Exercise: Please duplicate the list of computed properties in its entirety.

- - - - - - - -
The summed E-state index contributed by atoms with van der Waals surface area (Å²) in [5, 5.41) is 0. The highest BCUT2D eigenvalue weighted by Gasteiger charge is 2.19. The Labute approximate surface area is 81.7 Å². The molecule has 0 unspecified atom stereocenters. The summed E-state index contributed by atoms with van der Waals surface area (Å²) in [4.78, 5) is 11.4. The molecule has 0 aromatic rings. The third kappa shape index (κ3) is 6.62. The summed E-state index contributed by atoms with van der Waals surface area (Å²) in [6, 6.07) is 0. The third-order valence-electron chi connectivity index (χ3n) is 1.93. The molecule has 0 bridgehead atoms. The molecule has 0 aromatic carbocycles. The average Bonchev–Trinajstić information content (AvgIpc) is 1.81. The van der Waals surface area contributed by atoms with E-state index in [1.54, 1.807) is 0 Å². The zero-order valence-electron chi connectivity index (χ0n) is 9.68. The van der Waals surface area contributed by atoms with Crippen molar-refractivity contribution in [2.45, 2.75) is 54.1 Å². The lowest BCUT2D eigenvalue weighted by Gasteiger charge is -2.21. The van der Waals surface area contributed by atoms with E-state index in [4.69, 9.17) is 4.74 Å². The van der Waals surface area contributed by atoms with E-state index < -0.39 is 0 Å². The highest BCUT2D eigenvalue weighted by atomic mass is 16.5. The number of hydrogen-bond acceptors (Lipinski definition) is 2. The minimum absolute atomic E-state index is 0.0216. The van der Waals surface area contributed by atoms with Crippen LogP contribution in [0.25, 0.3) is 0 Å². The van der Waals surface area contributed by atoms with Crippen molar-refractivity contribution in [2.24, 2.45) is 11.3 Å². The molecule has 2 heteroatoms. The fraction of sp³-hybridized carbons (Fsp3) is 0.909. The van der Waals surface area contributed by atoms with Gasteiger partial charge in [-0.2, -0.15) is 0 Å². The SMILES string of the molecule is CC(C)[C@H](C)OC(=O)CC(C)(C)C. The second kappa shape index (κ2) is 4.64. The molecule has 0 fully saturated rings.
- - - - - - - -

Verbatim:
The summed E-state index contributed by atoms with van der Waals surface area (Å²) in [5, 5.41) is 0. The highest BCUT2D eigenvalue weighted by Gasteiger charge is 2.19. The Labute approximate surface area is 81.7 Å². The molecule has 0 unspecified atom stereocenters. The summed E-state index contributed by atoms with van der Waals surface area (Å²) in [4.78, 5) is 11.4. The molecule has 0 aromatic rings. The third kappa shape index (κ3) is 6.62. The summed E-state index contributed by atoms with van der Waals surface area (Å²) in [6, 6.07) is 0. The third-order valence-electron chi connectivity index (χ3n) is 1.93. The molecule has 0 bridgehead atoms. The molecule has 0 aromatic carbocycles. The average Bonchev–Trinajstić information content (AvgIpc) is 1.81. The van der Waals surface area contributed by atoms with E-state index in [1.54, 1.807) is 0 Å². The zero-order valence-electron chi connectivity index (χ0n) is 9.68. The van der Waals surface area contributed by atoms with Crippen molar-refractivity contribution in [2.45, 2.75) is 54.1 Å². The lowest BCUT2D eigenvalue weighted by Gasteiger charge is -2.21. The van der Waals surface area contributed by atoms with E-state index in [4.69, 9.17) is 4.74 Å². The van der Waals surface area contributed by atoms with E-state index < -0.39 is 0 Å². The highest BCUT2D eigenvalue weighted by atomic mass is 16.5. The number of hydrogen-bond acceptors (Lipinski definition) is 2. The minimum absolute atomic E-state index is 0.0216. The van der Waals surface area contributed by atoms with Crippen LogP contribution in [0.25, 0.3) is 0 Å². The van der Waals surface area contributed by atoms with Crippen molar-refractivity contribution in [2.24, 2.45) is 11.3 Å². The molecule has 2 heteroatoms. The fraction of sp³-hybridized carbons (Fsp3) is 0.909. The van der Waals surface area contributed by atoms with Gasteiger partial charge in [-0.2, -0.15) is 0 Å². The SMILES string of the molecule is CC(C)[C@H](C)OC(=O)CC(C)(C)C. The second kappa shape index (κ2) is 4.64. The molecule has 0 fully saturated rings.